Archive for the ‘uncategorised’ Category


April 25, 2007

Is it disturbing that now I find straight people – particularly straight men – extremely irrelevant to my life? Whatever happened to my staunch avowal that I would never become one of those gay men who look insularly into their own community. Looking at all those photographs from blogs of my old schoolmates – in clubs, in restaurants, at the beach: I feel strangely disconnected from their normality. No one ever points to them and shouts ‘faggot’, no one ever questions their (sensible) t-shirts and ties, or their sexy halter tops and miniskirts. It’s all so – damn – normal.

I’ve always craved, in part, for that. Now in my interaction with friends from so long ago, it’s hard to share with them gay things: we move in totally different spheres. They have Zouk, I have St James on Sunday. They have Quiksilver, I have Instant Karma. They have Byford, I have Calvin Klein. It’s just like there’s this insuperable wall between us, a wall of fashion magazines, airy pop music and branded clothes.


March 27, 2007

So things with the G have ended acrimoniously. I was incredibly pissed off for a while, but then after that I just got over it. Very Katharine McPhee. It’s funny how I have a habit of moving on – at the point of rejection I feel like a complete failure, then barely a day later I feel normal again. As I grow older I fear that I will grow up to be like Edna St. Vincent Millay:

What lips my lips have kissed, and where, and why,
I have forgotten, and what arms have lain
Under my head till morning; but the rain
Is full of ghosts tonight, that tap and sigh
Upon the glass and listen for reply;
And in my heart there stirs a quiet pain
For unremembered lads that not again
Will turn to me at midnight with a cry.
Thus in the winter stands a lonely tree,
Nor knows what birds have vanished one by one,
Yet know its boughs more silent than before:
I cannot say what loves have come and gone;
I only know that summer sang in me
A little while, that in me sings no more.

That feeling of utter dejection – remembering lost loves, even the briefest encounters, illuminating them with my imagination (the lives we could have shared, the loves we could have assured) – leaves me breathless and for a moment it feels as if I’m going to die: that air steward who lives in Edinburgh, what’s his name? who wanted to fuck, but I couldn’t because I was afraid of pain then. That filmmaker, the first one who fucked me (what was his name? Daniel? Dan? Danny?), what’s happened to him? And the countless Jewish guys I’ve dated – once, twice, three time’s an alarming record – whatever happened to them? So many questions, so many alternate existences, only one life I have. Sometimes I wish I could retrack my steps, like deliberately not saving when you’re playing Pokemon so you can go back to that crucial moment before killing the Mewtwo. (I mix my metaphors liberally.)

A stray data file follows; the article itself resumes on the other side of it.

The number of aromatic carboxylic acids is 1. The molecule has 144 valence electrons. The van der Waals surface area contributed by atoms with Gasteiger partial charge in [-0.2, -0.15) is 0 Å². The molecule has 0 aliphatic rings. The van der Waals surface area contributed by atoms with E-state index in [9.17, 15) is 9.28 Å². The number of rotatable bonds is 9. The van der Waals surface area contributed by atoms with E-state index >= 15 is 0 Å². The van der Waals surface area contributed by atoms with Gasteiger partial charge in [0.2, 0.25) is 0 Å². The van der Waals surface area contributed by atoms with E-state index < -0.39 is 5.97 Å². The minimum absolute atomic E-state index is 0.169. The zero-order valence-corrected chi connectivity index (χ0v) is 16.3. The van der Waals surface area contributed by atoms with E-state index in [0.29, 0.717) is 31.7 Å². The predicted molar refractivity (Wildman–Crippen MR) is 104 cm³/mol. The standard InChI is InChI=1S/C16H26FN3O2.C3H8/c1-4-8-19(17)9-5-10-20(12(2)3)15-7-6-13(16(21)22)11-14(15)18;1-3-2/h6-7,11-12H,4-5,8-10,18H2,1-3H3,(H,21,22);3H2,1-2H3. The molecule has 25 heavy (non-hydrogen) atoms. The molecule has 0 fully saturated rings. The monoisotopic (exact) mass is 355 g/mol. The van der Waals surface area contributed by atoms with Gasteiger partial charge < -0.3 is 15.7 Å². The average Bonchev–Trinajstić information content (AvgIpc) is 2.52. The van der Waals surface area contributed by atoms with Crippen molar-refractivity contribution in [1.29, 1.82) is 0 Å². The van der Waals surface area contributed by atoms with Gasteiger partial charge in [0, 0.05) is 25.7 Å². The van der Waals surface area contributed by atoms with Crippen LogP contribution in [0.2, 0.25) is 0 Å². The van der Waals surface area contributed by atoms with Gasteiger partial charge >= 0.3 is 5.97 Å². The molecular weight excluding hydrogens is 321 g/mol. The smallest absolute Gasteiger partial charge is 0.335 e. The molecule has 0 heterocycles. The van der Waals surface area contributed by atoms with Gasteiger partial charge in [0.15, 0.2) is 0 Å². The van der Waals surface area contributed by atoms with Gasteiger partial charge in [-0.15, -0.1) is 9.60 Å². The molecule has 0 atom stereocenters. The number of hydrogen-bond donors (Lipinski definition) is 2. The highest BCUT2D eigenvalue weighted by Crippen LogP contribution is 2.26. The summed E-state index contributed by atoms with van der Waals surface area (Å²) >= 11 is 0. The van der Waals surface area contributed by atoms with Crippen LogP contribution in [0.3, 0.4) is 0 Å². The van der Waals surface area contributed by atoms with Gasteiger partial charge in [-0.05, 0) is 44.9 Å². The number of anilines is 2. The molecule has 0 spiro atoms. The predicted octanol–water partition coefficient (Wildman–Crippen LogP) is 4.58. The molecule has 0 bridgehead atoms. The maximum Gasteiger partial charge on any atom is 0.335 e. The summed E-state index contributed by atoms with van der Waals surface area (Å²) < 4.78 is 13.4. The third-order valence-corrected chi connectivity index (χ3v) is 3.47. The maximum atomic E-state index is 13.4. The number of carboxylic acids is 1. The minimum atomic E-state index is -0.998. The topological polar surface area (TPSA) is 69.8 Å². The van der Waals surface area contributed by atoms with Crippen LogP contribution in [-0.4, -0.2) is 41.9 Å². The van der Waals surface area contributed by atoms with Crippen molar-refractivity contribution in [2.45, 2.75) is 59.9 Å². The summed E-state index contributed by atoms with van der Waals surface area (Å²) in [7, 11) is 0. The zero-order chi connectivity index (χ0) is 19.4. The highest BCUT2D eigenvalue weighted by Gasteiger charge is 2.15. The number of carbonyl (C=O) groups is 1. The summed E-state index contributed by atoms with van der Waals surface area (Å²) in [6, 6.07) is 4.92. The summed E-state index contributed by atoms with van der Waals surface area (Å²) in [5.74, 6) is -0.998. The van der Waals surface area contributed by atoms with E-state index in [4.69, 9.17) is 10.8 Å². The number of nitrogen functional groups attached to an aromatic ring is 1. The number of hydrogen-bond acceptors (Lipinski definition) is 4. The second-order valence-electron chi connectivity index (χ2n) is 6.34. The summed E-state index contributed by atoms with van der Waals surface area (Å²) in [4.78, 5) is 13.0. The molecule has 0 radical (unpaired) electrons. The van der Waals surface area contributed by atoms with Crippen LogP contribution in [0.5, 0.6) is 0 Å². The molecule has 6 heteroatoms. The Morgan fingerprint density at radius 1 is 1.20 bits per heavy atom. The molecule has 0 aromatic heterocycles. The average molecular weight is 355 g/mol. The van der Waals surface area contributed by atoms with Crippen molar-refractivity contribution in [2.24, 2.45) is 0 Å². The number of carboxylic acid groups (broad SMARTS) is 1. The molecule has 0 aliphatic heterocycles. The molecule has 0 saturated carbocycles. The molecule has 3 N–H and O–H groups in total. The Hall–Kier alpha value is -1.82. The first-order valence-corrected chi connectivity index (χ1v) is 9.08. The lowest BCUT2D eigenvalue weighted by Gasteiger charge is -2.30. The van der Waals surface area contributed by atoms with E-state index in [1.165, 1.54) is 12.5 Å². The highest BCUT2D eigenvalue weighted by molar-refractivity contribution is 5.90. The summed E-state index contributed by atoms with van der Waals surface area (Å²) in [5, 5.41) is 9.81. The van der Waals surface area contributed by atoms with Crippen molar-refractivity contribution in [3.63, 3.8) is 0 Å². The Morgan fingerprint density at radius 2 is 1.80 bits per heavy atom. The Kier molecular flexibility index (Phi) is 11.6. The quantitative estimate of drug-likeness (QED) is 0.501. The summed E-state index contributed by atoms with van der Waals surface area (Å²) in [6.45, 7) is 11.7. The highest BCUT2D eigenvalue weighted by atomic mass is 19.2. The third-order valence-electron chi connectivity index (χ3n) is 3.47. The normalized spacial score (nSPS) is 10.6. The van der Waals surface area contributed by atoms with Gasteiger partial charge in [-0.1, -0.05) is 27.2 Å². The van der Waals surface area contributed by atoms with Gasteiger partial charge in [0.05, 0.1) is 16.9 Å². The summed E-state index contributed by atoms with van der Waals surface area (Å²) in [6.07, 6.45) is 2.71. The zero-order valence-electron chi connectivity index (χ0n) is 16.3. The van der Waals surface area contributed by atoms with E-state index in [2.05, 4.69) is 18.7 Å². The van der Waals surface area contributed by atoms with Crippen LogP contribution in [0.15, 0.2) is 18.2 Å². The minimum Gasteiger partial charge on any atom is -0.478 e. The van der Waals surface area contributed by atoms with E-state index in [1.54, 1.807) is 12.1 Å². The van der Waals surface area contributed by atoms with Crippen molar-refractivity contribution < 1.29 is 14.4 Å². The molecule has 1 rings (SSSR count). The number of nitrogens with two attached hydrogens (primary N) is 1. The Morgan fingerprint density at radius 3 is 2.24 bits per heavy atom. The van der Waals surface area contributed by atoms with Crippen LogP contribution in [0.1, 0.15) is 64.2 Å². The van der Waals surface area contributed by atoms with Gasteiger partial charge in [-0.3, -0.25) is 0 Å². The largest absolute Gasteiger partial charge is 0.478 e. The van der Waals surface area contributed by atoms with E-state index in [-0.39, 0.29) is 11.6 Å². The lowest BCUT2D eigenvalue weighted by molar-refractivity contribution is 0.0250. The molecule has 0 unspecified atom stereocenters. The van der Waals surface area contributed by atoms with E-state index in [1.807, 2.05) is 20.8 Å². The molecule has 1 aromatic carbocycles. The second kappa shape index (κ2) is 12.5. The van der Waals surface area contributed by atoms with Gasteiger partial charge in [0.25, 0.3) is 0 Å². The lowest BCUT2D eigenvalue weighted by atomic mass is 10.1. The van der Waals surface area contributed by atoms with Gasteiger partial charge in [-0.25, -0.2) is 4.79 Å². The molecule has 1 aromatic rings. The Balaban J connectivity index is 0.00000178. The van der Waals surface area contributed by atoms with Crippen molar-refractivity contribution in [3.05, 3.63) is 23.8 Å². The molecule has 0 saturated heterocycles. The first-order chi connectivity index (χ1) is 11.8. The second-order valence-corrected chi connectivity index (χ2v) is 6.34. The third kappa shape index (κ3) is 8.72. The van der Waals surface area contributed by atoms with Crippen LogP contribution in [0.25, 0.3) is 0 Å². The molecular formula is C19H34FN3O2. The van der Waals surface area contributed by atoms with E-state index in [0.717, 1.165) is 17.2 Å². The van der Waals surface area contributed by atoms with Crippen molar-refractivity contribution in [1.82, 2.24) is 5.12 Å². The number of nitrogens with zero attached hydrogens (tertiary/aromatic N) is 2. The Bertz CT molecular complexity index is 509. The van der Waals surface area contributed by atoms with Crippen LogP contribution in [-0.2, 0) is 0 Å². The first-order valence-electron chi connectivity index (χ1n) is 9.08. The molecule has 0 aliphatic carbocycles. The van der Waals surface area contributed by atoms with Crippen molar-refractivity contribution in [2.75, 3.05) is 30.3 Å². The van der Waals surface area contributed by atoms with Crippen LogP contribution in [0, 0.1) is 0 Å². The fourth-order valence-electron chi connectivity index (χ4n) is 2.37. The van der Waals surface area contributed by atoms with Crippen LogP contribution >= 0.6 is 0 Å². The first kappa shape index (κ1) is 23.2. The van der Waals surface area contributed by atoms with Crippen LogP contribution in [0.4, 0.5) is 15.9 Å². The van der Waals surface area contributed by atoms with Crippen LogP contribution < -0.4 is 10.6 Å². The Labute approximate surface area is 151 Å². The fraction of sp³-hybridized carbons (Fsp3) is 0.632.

March 21, 2007

So. Things have become complicated over here, and I’m so glad that I rejoined the parent company for an internship. In the past two days I’ve been so exhausted I barely have any time to think, let alone fret about the circumstances of my love life. Oh, I fall in love too easily. I fall in love too fast.

I blame Z for doing this to me. Had his lusty roving eye not fallen upon the G’s AC-ruggerness and tophood, I would not have met them at Taboo and G would not have known me when he bumped into me the following day at St James. Now I wake up and think fondly of him. But, you know, as with all things with me (the O, random other guys, chicken pox) this will pass soon. Grrrr. Brrrr.

This should not be happening. I’m tough as nails. I haven’t allowed myself to feel any affection for anyone in a long time – almost four months now. Hence the numerous encounters. It’s much easier (and more fun) to drown your loneliness in sexual predation. Not to mention, of course, extremely validating. The past three months have shown me that I’m not that ugly after all, that I can land myself good-looking guys with a modicum of intelligence, not just those mingers in toilets with hair in all the wrong places. Which is a step forward.

SO. The G hasn’t called yet, and I’m starting to feel a bit anxious. Damn these tops of all shapes and sizes, they’ll use you and they’ll lose you. But don’t you ever for a second get to thinking, you’re irreplaceable.


March 9, 2007